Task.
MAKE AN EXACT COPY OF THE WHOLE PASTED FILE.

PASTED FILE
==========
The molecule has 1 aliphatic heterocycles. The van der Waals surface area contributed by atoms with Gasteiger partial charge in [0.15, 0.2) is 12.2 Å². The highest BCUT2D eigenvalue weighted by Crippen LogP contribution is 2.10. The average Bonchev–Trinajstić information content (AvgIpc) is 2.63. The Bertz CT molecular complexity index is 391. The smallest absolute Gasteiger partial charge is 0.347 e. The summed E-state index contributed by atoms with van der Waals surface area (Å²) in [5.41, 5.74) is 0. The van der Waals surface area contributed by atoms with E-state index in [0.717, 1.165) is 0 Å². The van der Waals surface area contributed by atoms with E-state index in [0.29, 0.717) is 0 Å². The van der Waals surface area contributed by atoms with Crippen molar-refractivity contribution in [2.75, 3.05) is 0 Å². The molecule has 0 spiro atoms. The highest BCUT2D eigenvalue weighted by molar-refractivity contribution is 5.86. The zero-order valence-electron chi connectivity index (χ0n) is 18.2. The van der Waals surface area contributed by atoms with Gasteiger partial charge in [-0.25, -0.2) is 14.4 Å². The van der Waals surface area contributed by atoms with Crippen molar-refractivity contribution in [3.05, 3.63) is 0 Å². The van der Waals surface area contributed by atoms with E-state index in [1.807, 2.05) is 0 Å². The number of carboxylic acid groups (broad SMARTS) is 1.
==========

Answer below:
The molecule has 1 aliphatic heterocycles. The van der Waals surface area contributed by atoms with Gasteiger partial charge in [0.15, 0.2) is 12.2 Å². The highest BCUT2D eigenvalue weighted by Crippen LogP contribution is 2.10. The average Bonchev–Trinajstić information content (AvgIpc) is 2.63. The Bertz CT molecular complexity index is 391. The smallest absolute Gasteiger partial charge is 0.347 e. The summed E-state index contributed by atoms with van der Waals surface area (Å²) in [5.41, 5.74) is 0. The van der Waals surface area contributed by atoms with E-state index in [0.717, 1.165) is 0 Å². The van der Waals surface area contributed by atoms with E-state index in [0.29, 0.717) is 0 Å². The van der Waals surface area contributed by atoms with Crippen molar-refractivity contribution in [2.75, 3.05) is 0 Å². The molecule has 0 spiro atoms. The highest BCUT2D eigenvalue weighted by molar-refractivity contribution is 5.86. The zero-order valence-electron chi connectivity index (χ0n) is 18.2. The van der Waals surface area contributed by atoms with Gasteiger partial charge in [-0.25, -0.2) is 14.4 Å². The van der Waals surface area contributed by atoms with Crippen molar-refractivity contribution in [3.05, 3.63) is 0 Å². The van der Waals surface area contributed by atoms with E-state index in [1.807, 2.05) is 0 Å². The number of carboxylic acid groups (broad SMARTS) is 1.